The connections in the natural world come in all shapes and sizes, and between species. When it comes to the relationship between companion plant species—particularly those that differ dramatically in size—there is much to learn.
River Partners intern and UC Davis student Katie Wong researched the survivorship, growth habit, and growth rate of Fremont cottonwood trees with and without the California wild rose companion plants at River Partners’s Beach Stone Lake site.
“When they are planted, they’re both small plants, and I’m focusing on the smaller shrubs,” she said. “When the roses are planted next to the Cottonwood trees, the roses will initially grow faster than the tree, and then later on the tree will grow taller and provide shade for the roses.”
Wong’s research will give River Partners a better understanding of companion plants, how they help or hinder each other’s growth—and their impact on whether companion plants will continue to be used in future River Partners projects.
“My research is to see the impact on growing roses next to Cottonwood trees—is there no impact or a positive impact?” she said. “This is important so in the future, River Partners will know if these companions are beneficial to their restoration sites.”
This type of project feeds directly into Wong’s major, which is Landscape Architecture. Wong would be the first to admit that she doesn’t spend as much time outdoors as other River Partners interns do, but the work she’s doing from the River Partners Sacramento office, cultivates an interest that was initially piqued through an architecture program she took in high school.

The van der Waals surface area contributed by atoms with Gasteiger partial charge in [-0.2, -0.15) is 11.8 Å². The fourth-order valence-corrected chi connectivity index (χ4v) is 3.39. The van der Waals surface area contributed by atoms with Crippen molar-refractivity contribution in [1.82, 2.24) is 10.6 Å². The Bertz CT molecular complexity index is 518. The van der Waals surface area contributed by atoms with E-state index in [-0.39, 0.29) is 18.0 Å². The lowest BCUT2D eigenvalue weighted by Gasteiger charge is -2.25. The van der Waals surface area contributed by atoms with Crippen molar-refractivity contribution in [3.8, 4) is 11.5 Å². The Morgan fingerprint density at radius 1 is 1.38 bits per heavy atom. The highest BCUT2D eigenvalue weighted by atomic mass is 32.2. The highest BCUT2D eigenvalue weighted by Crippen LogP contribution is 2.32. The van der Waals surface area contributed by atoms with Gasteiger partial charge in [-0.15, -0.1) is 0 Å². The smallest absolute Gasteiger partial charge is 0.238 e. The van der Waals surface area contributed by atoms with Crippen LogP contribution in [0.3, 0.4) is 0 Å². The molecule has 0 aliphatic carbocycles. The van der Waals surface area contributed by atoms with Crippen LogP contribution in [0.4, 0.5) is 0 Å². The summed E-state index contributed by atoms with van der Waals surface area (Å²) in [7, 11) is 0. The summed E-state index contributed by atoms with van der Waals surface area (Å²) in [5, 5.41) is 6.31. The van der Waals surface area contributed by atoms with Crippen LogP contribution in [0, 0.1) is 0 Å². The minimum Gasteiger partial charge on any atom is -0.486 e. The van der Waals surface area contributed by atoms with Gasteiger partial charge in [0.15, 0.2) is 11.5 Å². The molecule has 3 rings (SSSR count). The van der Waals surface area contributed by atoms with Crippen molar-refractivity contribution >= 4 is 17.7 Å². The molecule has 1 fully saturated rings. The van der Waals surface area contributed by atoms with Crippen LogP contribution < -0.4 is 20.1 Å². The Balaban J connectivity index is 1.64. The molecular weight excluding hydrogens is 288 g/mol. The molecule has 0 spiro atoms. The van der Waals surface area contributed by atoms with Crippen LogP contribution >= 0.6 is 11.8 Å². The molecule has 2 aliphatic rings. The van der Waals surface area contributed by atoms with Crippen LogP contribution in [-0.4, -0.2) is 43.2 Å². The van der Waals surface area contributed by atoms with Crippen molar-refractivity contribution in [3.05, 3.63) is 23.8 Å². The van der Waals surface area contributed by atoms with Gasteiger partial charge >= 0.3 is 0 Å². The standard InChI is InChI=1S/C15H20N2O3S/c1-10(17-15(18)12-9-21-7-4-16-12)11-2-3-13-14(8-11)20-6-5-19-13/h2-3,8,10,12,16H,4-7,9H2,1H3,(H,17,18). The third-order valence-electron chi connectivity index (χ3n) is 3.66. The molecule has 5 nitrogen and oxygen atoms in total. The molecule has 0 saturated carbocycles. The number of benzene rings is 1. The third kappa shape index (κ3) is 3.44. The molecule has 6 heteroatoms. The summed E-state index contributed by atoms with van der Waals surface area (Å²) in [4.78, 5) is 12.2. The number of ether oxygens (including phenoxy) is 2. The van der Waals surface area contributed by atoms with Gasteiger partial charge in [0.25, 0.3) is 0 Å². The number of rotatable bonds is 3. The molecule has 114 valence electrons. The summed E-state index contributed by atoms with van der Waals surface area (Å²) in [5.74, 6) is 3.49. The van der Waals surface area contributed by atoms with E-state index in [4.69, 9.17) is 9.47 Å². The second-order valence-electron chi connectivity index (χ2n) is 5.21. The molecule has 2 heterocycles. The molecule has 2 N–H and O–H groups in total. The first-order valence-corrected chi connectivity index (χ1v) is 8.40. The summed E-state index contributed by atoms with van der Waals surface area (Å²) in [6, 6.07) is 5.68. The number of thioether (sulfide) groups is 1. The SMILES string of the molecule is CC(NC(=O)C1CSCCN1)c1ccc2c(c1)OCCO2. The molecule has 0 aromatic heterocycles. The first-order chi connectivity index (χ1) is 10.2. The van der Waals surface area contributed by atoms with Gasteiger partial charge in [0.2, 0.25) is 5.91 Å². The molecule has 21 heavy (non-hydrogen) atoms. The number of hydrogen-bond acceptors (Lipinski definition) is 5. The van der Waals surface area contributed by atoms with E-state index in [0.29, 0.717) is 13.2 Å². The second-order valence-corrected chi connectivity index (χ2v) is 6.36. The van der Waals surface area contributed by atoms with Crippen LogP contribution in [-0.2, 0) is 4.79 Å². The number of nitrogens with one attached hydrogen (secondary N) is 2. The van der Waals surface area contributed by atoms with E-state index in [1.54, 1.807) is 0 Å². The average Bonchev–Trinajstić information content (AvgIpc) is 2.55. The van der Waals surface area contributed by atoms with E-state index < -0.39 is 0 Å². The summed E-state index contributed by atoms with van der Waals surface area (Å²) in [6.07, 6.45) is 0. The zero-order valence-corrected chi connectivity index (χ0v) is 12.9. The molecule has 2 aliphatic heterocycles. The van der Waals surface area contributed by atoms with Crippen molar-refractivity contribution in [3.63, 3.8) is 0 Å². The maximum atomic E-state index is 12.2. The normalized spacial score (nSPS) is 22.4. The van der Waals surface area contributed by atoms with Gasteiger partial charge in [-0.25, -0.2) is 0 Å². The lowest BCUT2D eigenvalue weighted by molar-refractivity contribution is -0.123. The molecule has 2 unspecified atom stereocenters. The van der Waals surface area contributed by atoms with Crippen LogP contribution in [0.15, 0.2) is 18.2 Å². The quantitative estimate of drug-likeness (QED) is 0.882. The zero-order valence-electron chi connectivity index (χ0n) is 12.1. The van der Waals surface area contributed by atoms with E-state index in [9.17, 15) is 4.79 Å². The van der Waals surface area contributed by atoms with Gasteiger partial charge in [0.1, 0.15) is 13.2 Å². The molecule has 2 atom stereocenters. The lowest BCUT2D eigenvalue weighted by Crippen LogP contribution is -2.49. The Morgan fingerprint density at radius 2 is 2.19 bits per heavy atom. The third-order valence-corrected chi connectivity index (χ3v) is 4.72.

“Then in college we went to San Francisco and visited different architecture firms and one was a landscape architecture firm,” she recalled. “They showed their projects and one of them was in Sacramento and I thought, ‘wow, I’ve passed this place before.’ I thought it was really cool that they had so many projects throughout the state and even in other states, even though they were in San Francisco.”
Wong’s River Partners internship allowed her to combine restoration fieldwork and research with her burgeoning passion for landscape architecture in natural settings—a breadth of knowledge and experience she thinks she wouldn’t have received had she interned at a landscape architecture firm.
“There are so many things that are connected in the environment and at River Partners, I was able to learn so much about the relationship between plants and the soil and wildlife,” she said, “In designing, you have to know all of that, and it’s hard to always incorporate everything. It was really nice to go out into the field and actually look at plants, learn how to recognize them, and to learn what they feel like.”
Set to graduate in 2023, Wong is keeping her options open for her post-collegiate plans.
“After college, I was thinking about going to landscape architecture firms, but I haven’t really thought about which ones I want to focus on because each firm is so different, with different principles they follow and different projects they focus on,” she said. “I’d like to get more work experience before pursuing grad school, and I’ll see whatever path that takes me to do.”